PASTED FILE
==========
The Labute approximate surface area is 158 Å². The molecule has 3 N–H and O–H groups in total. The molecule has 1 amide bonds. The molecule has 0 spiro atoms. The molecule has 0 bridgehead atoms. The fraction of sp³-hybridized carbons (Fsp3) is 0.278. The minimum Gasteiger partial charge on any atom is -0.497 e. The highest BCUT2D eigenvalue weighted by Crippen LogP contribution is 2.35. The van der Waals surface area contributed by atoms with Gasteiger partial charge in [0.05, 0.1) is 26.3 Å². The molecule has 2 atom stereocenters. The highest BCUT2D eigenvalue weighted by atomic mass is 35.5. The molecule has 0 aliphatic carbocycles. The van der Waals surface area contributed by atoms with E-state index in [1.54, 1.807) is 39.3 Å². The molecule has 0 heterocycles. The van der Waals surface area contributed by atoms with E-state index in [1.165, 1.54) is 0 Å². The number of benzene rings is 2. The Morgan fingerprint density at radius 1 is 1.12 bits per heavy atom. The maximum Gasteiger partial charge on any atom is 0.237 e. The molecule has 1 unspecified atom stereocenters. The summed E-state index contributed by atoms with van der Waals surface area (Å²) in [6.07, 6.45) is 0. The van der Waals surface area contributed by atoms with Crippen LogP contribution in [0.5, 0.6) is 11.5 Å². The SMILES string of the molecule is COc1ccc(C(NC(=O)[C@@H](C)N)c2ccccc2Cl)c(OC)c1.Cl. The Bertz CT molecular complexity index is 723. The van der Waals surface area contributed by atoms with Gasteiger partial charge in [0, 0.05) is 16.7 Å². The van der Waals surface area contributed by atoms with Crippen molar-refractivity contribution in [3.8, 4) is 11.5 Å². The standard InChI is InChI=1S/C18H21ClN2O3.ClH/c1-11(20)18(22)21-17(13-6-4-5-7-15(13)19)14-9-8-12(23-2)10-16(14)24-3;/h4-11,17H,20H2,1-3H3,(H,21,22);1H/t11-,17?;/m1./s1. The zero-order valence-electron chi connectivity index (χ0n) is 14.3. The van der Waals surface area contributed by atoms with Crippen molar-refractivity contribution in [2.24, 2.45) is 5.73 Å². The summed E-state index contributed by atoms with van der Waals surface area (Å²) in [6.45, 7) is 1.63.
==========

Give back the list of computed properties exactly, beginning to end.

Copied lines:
The Labute approximate surface area is 158 Å². The molecule has 3 N–H and O–H groups in total. The molecule has 1 amide bonds. The molecule has 0 spiro atoms. The molecule has 0 bridgehead atoms. The fraction of sp³-hybridized carbons (Fsp3) is 0.278. The minimum Gasteiger partial charge on any atom is -0.497 e. The highest BCUT2D eigenvalue weighted by Crippen LogP contribution is 2.35. The van der Waals surface area contributed by atoms with Gasteiger partial charge in [0.05, 0.1) is 26.3 Å². The molecule has 2 atom stereocenters. The highest BCUT2D eigenvalue weighted by atomic mass is 35.5. The molecule has 0 aliphatic carbocycles. The van der Waals surface area contributed by atoms with E-state index in [1.54, 1.807) is 39.3 Å². The molecule has 0 heterocycles. The van der Waals surface area contributed by atoms with E-state index in [1.165, 1.54) is 0 Å². The number of benzene rings is 2. The Morgan fingerprint density at radius 1 is 1.12 bits per heavy atom. The maximum Gasteiger partial charge on any atom is 0.237 e. The molecule has 1 unspecified atom stereocenters. The summed E-state index contributed by atoms with van der Waals surface area (Å²) in [6.07, 6.45) is 0. The van der Waals surface area contributed by atoms with Crippen LogP contribution in [0.5, 0.6) is 11.5 Å². The SMILES string of the molecule is COc1ccc(C(NC(=O)[C@@H](C)N)c2ccccc2Cl)c(OC)c1.Cl. The Bertz CT molecular complexity index is 723. The van der Waals surface area contributed by atoms with Gasteiger partial charge in [0, 0.05) is 16.7 Å². The van der Waals surface area contributed by atoms with Crippen molar-refractivity contribution in [3.8, 4) is 11.5 Å². The standard InChI is InChI=1S/C18H21ClN2O3.ClH/c1-11(20)18(22)21-17(13-6-4-5-7-15(13)19)14-9-8-12(23-2)10-16(14)24-3;/h4-11,17H,20H2,1-3H3,(H,21,22);1H/t11-,17?;/m1./s1. The zero-order valence-electron chi connectivity index (χ0n) is 14.3. The van der Waals surface area contributed by atoms with Crippen molar-refractivity contribution in [2.24, 2.45) is 5.73 Å². The summed E-state index contributed by atoms with van der Waals surface area (Å²) in [6.45, 7) is 1.63.